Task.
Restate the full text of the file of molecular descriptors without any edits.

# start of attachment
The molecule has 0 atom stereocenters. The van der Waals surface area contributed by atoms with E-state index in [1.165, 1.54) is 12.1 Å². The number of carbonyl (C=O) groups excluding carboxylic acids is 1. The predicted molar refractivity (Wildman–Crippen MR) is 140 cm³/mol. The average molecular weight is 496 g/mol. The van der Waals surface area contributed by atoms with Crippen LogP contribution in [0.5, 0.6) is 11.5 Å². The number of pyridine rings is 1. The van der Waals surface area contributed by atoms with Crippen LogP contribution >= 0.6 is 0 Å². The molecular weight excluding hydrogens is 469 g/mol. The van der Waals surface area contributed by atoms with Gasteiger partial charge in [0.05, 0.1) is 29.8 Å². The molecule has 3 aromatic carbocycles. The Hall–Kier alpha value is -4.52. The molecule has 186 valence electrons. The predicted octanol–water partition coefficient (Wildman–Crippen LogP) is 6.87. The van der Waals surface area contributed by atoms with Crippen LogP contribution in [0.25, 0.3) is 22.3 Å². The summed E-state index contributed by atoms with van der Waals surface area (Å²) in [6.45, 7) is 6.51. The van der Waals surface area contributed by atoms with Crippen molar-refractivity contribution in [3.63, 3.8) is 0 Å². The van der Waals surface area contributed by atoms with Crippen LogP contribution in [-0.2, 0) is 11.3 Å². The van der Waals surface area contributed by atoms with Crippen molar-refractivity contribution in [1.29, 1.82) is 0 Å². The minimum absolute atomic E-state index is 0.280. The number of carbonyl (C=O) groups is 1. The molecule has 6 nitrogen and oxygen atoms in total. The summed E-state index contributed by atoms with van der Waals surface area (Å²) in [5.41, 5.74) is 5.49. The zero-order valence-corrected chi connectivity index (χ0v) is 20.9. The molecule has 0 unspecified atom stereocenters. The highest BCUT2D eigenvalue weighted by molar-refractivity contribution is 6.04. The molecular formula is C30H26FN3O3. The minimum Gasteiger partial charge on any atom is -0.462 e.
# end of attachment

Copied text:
The molecule has 0 atom stereocenters. The van der Waals surface area contributed by atoms with E-state index in [1.165, 1.54) is 12.1 Å². The number of carbonyl (C=O) groups excluding carboxylic acids is 1. The predicted molar refractivity (Wildman–Crippen MR) is 140 cm³/mol. The average molecular weight is 496 g/mol. The van der Waals surface area contributed by atoms with Crippen LogP contribution in [0.5, 0.6) is 11.5 Å². The number of pyridine rings is 1. The van der Waals surface area contributed by atoms with Crippen LogP contribution >= 0.6 is 0 Å². The molecular weight excluding hydrogens is 469 g/mol. The van der Waals surface area contributed by atoms with Gasteiger partial charge in [0.05, 0.1) is 29.8 Å². The molecule has 3 aromatic carbocycles. The Hall–Kier alpha value is -4.52. The molecule has 186 valence electrons. The predicted octanol–water partition coefficient (Wildman–Crippen LogP) is 6.87. The van der Waals surface area contributed by atoms with Crippen LogP contribution in [0.25, 0.3) is 22.3 Å². The summed E-state index contributed by atoms with van der Waals surface area (Å²) in [6.45, 7) is 6.51. The van der Waals surface area contributed by atoms with Crippen molar-refractivity contribution in [3.63, 3.8) is 0 Å². The van der Waals surface area contributed by atoms with Crippen LogP contribution in [-0.2, 0) is 11.3 Å². The van der Waals surface area contributed by atoms with Crippen molar-refractivity contribution in [1.29, 1.82) is 0 Å². The minimum absolute atomic E-state index is 0.280. The number of carbonyl (C=O) groups is 1. The molecule has 6 nitrogen and oxygen atoms in total. The summed E-state index contributed by atoms with van der Waals surface area (Å²) in [5.41, 5.74) is 5.49. The zero-order valence-corrected chi connectivity index (χ0v) is 20.9. The molecule has 0 unspecified atom stereocenters. The highest BCUT2D eigenvalue weighted by molar-refractivity contribution is 6.04. The molecular formula is C30H26FN3O3. The minimum Gasteiger partial charge on any atom is -0.462 e.